The best part of waking up

Like many college students, Dana Mears begins her day with two cups of coffee. On the other hand, unlike many students, this sophomore pre-medicine major follows these cups with about two more in the afternoon, another cup for dinner and one more at night.

Mears is nothing short of a self proclaimed coffee addict. “I drink it because I love it,” Mears said. “I love the taste, the different flavors, and it gives me a swift kick in the butt when I’m moving slow.”

Before guzzling down as much coffee as Mears, take a look at the facts.

Tea is often thought to be a healthy drink because it fights heart disease. Studies conducted over the past several years have found drinking tea lowers the risk for cardiovascular diseases and decreases the risk of a heart attack by 44 percent, according to a study published in a May 2002 issue of Circulation: Journal of the American Heart Association.

Coffee may be even better for the heart. A seven-year study, the Scottish Heart Health study, concluded that coffee drinkers are less likely to die from heart disease than tea drinkers. The study was conducted by the Ninewells Hospital in Dundee, Scotland.

Tea’s nutritional supplements, catechins and fluoride, contribute to bone density growth, which can help prevent osteoporosis, according to a published study in a June 2003 issue of Town and Country magazine.

Tea has also been found to prevent and help heal sun-damaged skin. Researchers at Arizona State University recently found that black tea helps fight skin cancer. Green tea extracts found in some lotions also help to reduce the effects of sunburn.

Though tea can improve overall health in a variety of ways, it still contains high levels of caffeine.

“The xanthines, caffeine and theobromine, which are found in coffee and tea, respectively, do have stimulant and diuretic properties which are not always favorable,” said Dr. Steve Permut, the department chairperson of the Temple School of Medicine.

Mears has had first hand experience of the negative effects of coffee addiction. During a three-hour biology exam Mears accidentally knocked over her mug, spilling all of her coffee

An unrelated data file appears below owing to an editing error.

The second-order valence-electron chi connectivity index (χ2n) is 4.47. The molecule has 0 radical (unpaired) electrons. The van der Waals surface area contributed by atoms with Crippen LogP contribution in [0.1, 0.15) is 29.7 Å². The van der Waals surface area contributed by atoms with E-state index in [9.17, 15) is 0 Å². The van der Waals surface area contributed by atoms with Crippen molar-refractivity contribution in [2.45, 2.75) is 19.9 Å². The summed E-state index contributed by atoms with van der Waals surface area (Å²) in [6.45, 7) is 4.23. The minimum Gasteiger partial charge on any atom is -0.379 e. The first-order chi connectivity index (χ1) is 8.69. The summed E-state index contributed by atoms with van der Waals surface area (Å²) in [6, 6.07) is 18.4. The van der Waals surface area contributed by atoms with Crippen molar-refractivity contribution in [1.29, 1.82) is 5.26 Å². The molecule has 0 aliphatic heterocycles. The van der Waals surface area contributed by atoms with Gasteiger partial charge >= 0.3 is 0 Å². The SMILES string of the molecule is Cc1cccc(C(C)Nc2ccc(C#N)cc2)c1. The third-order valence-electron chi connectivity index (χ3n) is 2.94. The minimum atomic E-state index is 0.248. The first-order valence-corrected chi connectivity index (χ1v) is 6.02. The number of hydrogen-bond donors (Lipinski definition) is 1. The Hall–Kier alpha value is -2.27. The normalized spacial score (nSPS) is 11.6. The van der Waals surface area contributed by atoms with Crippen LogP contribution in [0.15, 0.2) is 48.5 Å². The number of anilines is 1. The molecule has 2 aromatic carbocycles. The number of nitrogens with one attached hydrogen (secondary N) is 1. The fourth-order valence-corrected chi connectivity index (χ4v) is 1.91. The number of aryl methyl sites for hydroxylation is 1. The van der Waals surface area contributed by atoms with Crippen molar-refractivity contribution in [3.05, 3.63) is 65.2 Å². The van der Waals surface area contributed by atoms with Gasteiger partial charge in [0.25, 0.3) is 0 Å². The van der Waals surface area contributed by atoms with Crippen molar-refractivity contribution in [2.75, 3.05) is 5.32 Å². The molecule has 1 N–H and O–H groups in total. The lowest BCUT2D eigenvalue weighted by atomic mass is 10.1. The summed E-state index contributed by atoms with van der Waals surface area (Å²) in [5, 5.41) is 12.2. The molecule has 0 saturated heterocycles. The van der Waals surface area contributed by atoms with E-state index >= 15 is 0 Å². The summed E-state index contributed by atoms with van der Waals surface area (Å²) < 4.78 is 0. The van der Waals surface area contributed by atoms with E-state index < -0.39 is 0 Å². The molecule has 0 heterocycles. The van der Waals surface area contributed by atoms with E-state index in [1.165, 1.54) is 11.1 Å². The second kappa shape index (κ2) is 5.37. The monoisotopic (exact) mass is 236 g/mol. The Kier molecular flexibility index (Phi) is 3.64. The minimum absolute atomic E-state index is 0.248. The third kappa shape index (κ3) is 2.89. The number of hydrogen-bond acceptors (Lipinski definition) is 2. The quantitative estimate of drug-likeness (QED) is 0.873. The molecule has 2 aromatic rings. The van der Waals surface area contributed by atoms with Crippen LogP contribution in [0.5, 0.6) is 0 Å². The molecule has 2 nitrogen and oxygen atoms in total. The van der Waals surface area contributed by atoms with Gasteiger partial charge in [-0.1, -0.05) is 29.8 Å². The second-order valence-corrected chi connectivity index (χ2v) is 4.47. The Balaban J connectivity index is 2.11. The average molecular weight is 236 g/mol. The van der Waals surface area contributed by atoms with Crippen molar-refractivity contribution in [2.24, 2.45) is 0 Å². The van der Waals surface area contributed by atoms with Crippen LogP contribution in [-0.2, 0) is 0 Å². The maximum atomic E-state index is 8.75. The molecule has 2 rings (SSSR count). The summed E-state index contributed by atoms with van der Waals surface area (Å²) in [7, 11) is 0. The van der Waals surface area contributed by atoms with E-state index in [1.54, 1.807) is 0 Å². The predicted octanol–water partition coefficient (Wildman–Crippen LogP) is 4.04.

“The first hour went OK, but after that I was in a complete fog,” Mears said. “[I] almost yelled at my teaching assistant for making us take such a stupid midterm and refused to talk to anyone in my class because I was so irritated. I’m pretty dangerous when I’m coffee deprived.”

Despite its negative associations, coffee is still more popular than tea. According to Euromonitor International, a global research organization, coffee sales in 2004 were $36,170,000 while tea sales reached $19,804,000 as reported by the beverage industry.

Patrick Carr, a sophomore film major, drinks coffee instead of tea because he said he “gets more caffeine that way.”

Mears began drinking coffee “as something to keep me awake, and now it’s one of my passions.”

A new antioxidant study, performed by chemistry professor Joe A. Vinson of the University of Scranton, compared the amount of antioxidants in foods to the amount of that food the average person eats.

According to the antioxidant study, because the average person drinks three cups of coffee a day, they are consuming more than 1,000 milligrams of antioxidants. Vinson has not concluded if coffee’s antioxidants are absorbed and used by the body.

In comparison to antioxidants in other types of food, coffee trumps them all. Tea is the next highest, containing only a few hundred milligrams.

Most students agree with sophomore education and sports science major Danielle Price, who said she didn’t believe the antioxidant study. “[I] prefer juice and water,” she said.

Even Mears admitted that the new evidence fails to sway her opinion.

“One minute [coffee’s] bad for you, the next it’s just fine,” she said. “If it turns out to be deadly I suppose I’ll limit my intake, but until there’s substantial proof, I’m sticking with my six to eight cups a day.”

National Geographic reported that scientists commonly believe caffeine blocks the brains’ ability to “slow down” by telling the cells to speed up. This in turn releases adrenaline into the body, which is why after drinking a certain amount of coffee a person’s heart rate increases and they feel energized and excited. Another negative effect of coffee, according to the National Geographic article, is its addictive quality. Mears is the first to admit that she’s addicted.

“When I don’t drink coffee I’m a huge monster,” she said. “I’m usually very sweet, but I get severe headaches and grouchiness when I haven’t had my caffeine.”

Caffeine actually stimulates the brain just like amphetamines, cocaine and heroin do, only coffee’s effects are milder. The article also said that if caffeine drinkers feel they cannot function properly without drinking coffee, then they are probably addicted.

“Lately I’ve gotten to the point where I’ll wake up, put the coffee on, and then lay back in bed until it’s ready,” Mears said. “I can’t even move until I have that first cup.”

Morgan Ashenfelter can be reached at

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